that striveth for the mastery,” or every one that striveth in the games, “is temperate in all things.” And we have the same expression again in another place, where St. Paul says, “ I” have fought a good fight,” 2 Tim. iv. 7; or, I have exercised a good exercise. He had himself done what he here exhorts Timothy to do. It is not unusual with the apostle to compare, and very elegantly, the christian course, that is, the life of private christians, or of those who are in some office in the church, to a warfare, and to a contention in the o and celebrated games, then in use among the people most renowned for politeness; in which games some of the most distinguished citizens of those places entered themselves. And these two allusions are joined together by him in a text, in part quoted already : “Thou therefore endure hardness, as a good soldier of Jesus Christ. No man that wars, entangles himself in the affairs of this life; that he may please him, who has chosen him to be a soldier. And" if a man strive for the mastery, he is not crowned, unless he strive lawfully,” 2 Tim. ii. 3–5. The general design of the exhortation is: “Exercise the ‘good exercise of faith, so as to obtain the o of eternal ‘life, to which thou art called in the gospel; and for ob“taining which, thou hast engaged to exert thyself, by that ‘good profession, which thou hast already made in the “presence of many witnesses, or spectators.” In farther discoursing on these words I shall observe this method. I. I shall show what is meant by “exercising the exercise of faith.” II. Why it is called a good fight or exercise. III. And then conclude with a practical application. I. I would consider what is meant by “exercising the exercise of faith.” Some have hereby understood, contending for the truth of the gospel, maintaining, and propagating it in the world. But that, I think, is but one part of the exercise or contention here spoken of For Timothy appears to me to be here as much, or rather more exhorted as a christian, than as an Evangelist. By the fight of faith I suppose to be intended the fight of the gospel; or that fight and exercise which the gospel requires; or which Jesus Christ teaches and recommends in the gospel.
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And by the fight or exercise of faith, I would understand the practice of all virtue, a course of holy obedience to the dictates of reason, and the commands of God. The connection assures us of this. St. Paul had argued against the selfish designs of some, and shown the evil of covetousness. Whereupon he adds: “But thou, O man of God, flee these things; and follow after righteousness, godliness, faith, love, patience, meekness,” 1 Tim. vi. 11. “Fight the good fight of faith.” Or, exercise the good exercise of the gospel. Which is also agreeable to another exhortation in the second epistle to this same person, 2 Tim. ii. 21, 22. This exhortation is fitly addressed to private christians, as well as to a minister of the gospel; whilst at the same time different stations and circumstances will infer, in some respects, different duties and obligations. “The fight of faith, as" one expresseth it, includes an ‘open profession, and strenuous defending the doctrine of “faith, and making it good by a life suitable to the rule of “faith.” This open profession, and zealous defence of truth, accompanied with a suitable practice of virtue, may be fitly compared to the exercises in the Olympic games, because of the difficulty of the performance. There is a necessity that we be temperate in all things, watchful and circumspect. And we may meet with opposition and discouragement. And as in those exercises there was a crown or garland proposed to those who excelled, so a life of holiness here will be rewarded with glory and happiness hereafter. These resemblances are the foundation of this comparison, and of those allusive exhortations which we meet with in the New Testament. The word exercise, fight, or strive, seems particularly to have a reference to the opposition we may meet with in the practice of virtue. In the #. alluded to there was always a contention. So are we likely to meet with things that will try our strength, and oblige us to exert ourselves to the utmost. Not only in times of persecution, but in all seasons there are difficulties attending a sincere profession of religious truth, and a steady practice of virtue. Hopes of preferment in times of ease and prosperity may be as dangerous and ensnaring as fears of death, or of the loss of goods, in a time of persecution. Yea both these temptations usually meet. #. strictly conscientious must in most times forego some advantages, which might be obtained, and incur some inconveniences, * Pool's Annotations.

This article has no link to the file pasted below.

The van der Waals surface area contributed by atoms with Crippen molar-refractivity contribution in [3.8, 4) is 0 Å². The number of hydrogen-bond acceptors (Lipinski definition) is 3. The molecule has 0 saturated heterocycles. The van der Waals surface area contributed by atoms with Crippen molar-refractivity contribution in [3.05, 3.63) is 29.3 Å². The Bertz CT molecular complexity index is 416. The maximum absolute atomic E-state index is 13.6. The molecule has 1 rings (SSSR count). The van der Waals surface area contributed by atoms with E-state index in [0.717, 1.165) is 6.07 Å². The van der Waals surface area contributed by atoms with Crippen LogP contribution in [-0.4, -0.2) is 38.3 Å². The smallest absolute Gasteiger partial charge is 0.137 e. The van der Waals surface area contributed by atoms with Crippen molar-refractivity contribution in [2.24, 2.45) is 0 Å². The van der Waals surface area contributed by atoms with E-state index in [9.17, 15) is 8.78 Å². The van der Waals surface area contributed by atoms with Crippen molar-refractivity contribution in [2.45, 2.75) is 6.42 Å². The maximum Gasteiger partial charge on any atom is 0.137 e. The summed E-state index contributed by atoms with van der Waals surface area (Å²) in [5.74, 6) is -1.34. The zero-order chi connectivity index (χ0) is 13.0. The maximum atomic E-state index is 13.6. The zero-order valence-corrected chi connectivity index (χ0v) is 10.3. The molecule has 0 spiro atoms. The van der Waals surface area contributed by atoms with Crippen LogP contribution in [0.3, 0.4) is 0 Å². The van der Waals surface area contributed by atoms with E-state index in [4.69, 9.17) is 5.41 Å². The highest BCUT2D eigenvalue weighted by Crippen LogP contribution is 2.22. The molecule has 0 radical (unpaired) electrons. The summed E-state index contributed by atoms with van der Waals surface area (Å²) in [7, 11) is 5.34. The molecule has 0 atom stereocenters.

which might be avoided by compliances, not reconcileable with religion and virtue. St. Paul therefore here requires, and earnestly exhorts, Timothy, to “exercise the good exercise of faith:” that is, to be steady and resolute, and hold out in the open profession and zealous defence of the plain truth of the gospel, and the practice of all the duties of righteousness, meekness, and charity; and to shun every thing contrary to them; so acting according to the directions of the gospel, or the doctrine of faith, without being moved by hopes of worldly ease, wealth, honour, and authority; and o without being terrified by threats of adversaries, and fears of any temporal evils, which he might be in danger of; as that he might not fail of obtaining that eternal life which is proposed as the reward of constancy and perseverance. This exhortation is much the same with that at the beginning of the twelfth chapter to the Hebrews. With which therefore I conclude this head. “Wherefore, seeing we are encompassed with so great a cloud of witnesses, let us lay aside every weight, and the sin that does so easily beset us. And let us run with patience the race set before us; looking unto Jesus, the author and finisher of our faith; who for the joy set before him endured the cross, despising the shame; and is set down at the right hand of the throne of God.” II. In the next place we are to consider, why this is called a good exercise. The apostle had some reasons for adding that character. Very probably the word is expressive and emphatical. We should therefore try to discover the design of it. . It is good, as it is innocent. This could scarce be said of the exercises in the games of Greece. For, notwithstanding the many allusions to them in the books of the New Testament, it is not the design of the sacred writers to recommend or justify those diversions. They only intend to recommend to christians that zeal, diligence, activity, and perseverance, in the cause of truth and virtue, which they showed who had a part in those exercises. But those persons might not be altogether innocent in the principle they acted upon, nor in all their actions. Their principle might be ambition or vain glory. And in some of their combats the action might be detrimental to the antagonist. But the exercise of faith is perfectly innocent. It proceeds from no bad principle. It is injurious to none. The